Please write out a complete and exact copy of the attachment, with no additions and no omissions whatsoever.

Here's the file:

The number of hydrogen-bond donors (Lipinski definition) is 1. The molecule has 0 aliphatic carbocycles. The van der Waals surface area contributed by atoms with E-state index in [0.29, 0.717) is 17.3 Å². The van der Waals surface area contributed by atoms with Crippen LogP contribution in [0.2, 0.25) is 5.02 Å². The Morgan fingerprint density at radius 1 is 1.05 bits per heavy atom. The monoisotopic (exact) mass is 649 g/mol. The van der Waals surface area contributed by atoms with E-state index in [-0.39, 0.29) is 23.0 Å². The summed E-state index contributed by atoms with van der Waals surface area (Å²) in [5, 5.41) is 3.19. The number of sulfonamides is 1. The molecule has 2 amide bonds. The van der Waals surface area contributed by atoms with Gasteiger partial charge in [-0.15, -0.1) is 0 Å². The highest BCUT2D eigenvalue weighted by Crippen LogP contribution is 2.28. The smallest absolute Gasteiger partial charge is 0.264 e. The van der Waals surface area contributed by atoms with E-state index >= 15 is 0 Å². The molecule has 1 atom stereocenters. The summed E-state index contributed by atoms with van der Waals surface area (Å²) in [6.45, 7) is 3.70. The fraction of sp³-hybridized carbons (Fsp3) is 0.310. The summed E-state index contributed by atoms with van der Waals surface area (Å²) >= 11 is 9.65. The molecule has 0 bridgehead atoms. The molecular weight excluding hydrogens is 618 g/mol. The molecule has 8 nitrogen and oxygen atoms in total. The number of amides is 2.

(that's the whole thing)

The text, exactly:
The number of hydrogen-bond donors (Lipinski definition) is 1. The molecule has 0 aliphatic carbocycles. The van der Waals surface area contributed by atoms with E-state index in [0.29, 0.717) is 17.3 Å². The van der Waals surface area contributed by atoms with Crippen LogP contribution in [0.2, 0.25) is 5.02 Å². The Morgan fingerprint density at radius 1 is 1.05 bits per heavy atom. The monoisotopic (exact) mass is 649 g/mol. The van der Waals surface area contributed by atoms with E-state index in [-0.39, 0.29) is 23.0 Å². The summed E-state index contributed by atoms with van der Waals surface area (Å²) in [5, 5.41) is 3.19. The number of sulfonamides is 1. The molecule has 2 amide bonds. The van der Waals surface area contributed by atoms with Gasteiger partial charge in [-0.15, -0.1) is 0 Å². The highest BCUT2D eigenvalue weighted by Crippen LogP contribution is 2.28. The smallest absolute Gasteiger partial charge is 0.264 e. The van der Waals surface area contributed by atoms with E-state index >= 15 is 0 Å². The molecule has 1 atom stereocenters. The summed E-state index contributed by atoms with van der Waals surface area (Å²) in [6.45, 7) is 3.70. The fraction of sp³-hybridized carbons (Fsp3) is 0.310. The summed E-state index contributed by atoms with van der Waals surface area (Å²) >= 11 is 9.65. The molecule has 0 bridgehead atoms. The molecular weight excluding hydrogens is 618 g/mol. The molecule has 8 nitrogen and oxygen atoms in total. The number of amides is 2.